If you don’t know what drum triggers are, they’re a small sensor device that clips onto the side of a drum to sense the vibration of the drum head when it’s struck. They translate that sensory information into MIDI which can then be used to trigger samples, patterns, backing tracks, virtual instruments etc.
Many drummers might incorporate triggers with the kits to expand the range of musical opportunities available to them. Being able to trigger a selection of samples using an Octopad, for example, can introduce bass notes, effects or percussion sounds into the performance.
Another cool way I’ve discovered to use drum triggers is when playing an acoustic kit at a small venue. You might find that the kit is loud enough by itself and doesn’t warrant being miked up, but then you might find that there is a sonic disparity between the rest of the instruments coming throug the PA and the kit which has a different quality in the room.
Using triggers and a drum module such as the brain of a VDrums set, for example, you could simply map your drums to their digital counterparts within the drum brain and it’s kinda like you’re playing a VDrums kit through the PA. You might not want to mix this as loud as the kit itself, but just enough to reinforce the sound. The advantage of doing things this way is that you don’t need multiple mic stands and mics and their attendant XLR cables strewn everywhere; just a set of clip-on triggers and a single cable that connects them from the drum brain to the desk in stereo. The brain is outputting your kit sounds as perfectly EQ’d, panned and compressed which makes the job easier for your sound guy too.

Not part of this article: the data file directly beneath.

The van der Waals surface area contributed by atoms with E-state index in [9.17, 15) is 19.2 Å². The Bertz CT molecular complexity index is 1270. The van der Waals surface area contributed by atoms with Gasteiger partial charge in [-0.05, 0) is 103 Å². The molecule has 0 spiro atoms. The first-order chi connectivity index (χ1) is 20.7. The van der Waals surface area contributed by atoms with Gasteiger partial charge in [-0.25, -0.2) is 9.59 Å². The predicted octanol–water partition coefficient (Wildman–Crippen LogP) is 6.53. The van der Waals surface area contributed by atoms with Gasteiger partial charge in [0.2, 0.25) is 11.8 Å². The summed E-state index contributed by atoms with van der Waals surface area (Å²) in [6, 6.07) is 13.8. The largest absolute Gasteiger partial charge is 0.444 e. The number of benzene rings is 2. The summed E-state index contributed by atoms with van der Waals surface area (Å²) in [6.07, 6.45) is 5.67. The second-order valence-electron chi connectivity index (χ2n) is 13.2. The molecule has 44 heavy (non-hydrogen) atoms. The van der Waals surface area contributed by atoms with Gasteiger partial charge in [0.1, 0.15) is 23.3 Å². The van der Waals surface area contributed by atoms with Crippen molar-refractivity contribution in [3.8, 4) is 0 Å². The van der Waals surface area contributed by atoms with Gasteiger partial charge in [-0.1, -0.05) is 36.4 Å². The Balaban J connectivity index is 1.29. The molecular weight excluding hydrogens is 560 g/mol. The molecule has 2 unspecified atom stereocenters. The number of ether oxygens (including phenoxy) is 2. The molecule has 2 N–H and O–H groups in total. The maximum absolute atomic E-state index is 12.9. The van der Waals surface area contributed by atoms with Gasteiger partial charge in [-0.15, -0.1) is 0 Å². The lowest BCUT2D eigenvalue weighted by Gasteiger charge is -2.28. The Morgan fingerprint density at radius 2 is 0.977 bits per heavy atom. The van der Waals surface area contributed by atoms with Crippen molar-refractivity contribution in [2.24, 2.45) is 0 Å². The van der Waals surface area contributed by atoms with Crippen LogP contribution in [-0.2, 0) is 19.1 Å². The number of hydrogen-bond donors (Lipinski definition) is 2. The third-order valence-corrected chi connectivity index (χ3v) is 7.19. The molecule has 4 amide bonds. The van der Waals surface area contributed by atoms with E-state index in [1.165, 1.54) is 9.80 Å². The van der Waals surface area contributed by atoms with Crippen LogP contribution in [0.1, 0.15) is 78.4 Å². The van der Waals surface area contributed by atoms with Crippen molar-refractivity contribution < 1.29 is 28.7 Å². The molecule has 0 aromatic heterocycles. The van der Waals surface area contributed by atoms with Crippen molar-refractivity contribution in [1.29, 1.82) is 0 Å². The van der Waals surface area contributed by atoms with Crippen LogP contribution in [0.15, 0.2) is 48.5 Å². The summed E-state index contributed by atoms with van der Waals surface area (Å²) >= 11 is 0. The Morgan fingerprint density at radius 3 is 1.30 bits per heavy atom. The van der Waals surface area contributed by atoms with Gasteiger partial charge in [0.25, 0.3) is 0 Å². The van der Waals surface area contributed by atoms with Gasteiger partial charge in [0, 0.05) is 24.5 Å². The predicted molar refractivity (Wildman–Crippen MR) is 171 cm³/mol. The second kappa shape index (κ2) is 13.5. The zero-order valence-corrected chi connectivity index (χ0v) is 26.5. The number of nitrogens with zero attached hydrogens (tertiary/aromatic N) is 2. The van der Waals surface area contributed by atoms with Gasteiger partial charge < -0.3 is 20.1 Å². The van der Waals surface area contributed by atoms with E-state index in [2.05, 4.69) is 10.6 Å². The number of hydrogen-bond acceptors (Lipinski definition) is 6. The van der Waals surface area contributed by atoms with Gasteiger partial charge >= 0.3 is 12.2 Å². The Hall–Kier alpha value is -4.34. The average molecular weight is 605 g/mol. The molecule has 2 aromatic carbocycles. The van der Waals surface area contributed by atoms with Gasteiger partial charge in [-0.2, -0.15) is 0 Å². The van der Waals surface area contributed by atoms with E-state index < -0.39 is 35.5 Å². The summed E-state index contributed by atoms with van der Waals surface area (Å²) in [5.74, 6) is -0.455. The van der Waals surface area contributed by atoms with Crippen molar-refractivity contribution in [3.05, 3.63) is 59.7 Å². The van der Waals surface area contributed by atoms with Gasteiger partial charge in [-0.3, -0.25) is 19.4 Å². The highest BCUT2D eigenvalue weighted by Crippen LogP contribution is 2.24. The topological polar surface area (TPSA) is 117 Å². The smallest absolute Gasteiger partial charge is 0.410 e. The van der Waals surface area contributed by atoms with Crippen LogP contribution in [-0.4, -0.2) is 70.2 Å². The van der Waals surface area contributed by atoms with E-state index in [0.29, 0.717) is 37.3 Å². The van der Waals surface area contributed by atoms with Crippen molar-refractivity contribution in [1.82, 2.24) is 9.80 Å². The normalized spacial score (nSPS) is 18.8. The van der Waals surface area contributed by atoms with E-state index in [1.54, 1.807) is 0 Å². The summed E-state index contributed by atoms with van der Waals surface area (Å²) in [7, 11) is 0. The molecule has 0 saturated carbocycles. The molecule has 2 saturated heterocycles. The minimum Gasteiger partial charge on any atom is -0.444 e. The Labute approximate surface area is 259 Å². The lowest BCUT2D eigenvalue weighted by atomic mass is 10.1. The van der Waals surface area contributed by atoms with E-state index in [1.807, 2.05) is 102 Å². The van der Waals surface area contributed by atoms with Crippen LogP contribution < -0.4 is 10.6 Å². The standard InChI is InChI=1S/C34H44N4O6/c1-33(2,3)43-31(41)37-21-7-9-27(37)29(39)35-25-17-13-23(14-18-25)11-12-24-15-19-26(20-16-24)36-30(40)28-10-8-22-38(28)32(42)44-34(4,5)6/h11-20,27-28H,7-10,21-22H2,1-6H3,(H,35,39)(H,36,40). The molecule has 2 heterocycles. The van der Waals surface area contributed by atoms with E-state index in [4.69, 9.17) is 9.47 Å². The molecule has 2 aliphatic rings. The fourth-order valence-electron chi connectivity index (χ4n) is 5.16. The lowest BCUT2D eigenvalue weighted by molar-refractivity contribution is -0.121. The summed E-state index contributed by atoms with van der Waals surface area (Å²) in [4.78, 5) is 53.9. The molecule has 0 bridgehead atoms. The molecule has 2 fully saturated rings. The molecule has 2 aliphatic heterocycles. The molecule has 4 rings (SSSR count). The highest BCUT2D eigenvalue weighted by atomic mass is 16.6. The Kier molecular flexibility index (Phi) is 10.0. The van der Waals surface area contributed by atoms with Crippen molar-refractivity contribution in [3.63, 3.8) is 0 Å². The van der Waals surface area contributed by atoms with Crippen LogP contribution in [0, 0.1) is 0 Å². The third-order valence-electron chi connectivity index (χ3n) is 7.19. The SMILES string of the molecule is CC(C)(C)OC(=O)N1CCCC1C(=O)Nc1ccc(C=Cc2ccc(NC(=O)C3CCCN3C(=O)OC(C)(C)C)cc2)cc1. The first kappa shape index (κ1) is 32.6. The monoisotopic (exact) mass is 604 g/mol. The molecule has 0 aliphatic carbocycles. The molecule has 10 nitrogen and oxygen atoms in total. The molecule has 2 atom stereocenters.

In the Studio
Another way you can use this is in the studio as a means of capturing a MIDI version of the drummers track. Particularly if you’re recording a band on location where there’s a chance the room isn’t flattering to the final sound, or if the drums themselves sound crap and there’s no other alternatives. Using triggers allows you to get a backup of the performance as MIDI that you can then apply different virtual kits to, or simply augment the recording of the drums with the odd sample.
Of course you can always use a sample triggering tool in software, but these aren’t usually as accurate as drum triggers. Plus, a MIDI version of the recording can be quantised and edited as you see fit. The only problem with this approach is that you can’t trigger cymbals which means you either need to record the cymbals separately or be content to use samples of cymabls. Recording cymbals on their own can be tricky if the drummer has nothing else to hit in terms of drum pads, and the room sound from overheads might mis-match with the room sound from the virtual drums, so close miking seems to be the best way to capture them if you’re going to do this. Whereas digital offerings can sound fine when played once, but tend to sound a bit fake when multiple hits are played on the same cymbal. However, mixing and matching these technologies can sometimes really help to enhance a performance where things aren’t quite right and it’s worth having drum triggers in your toolbox whether you’re a drummer looking to incorporate exciting new sounds into a performace, or a sound engineer looking for ways to simplify recording or live drums.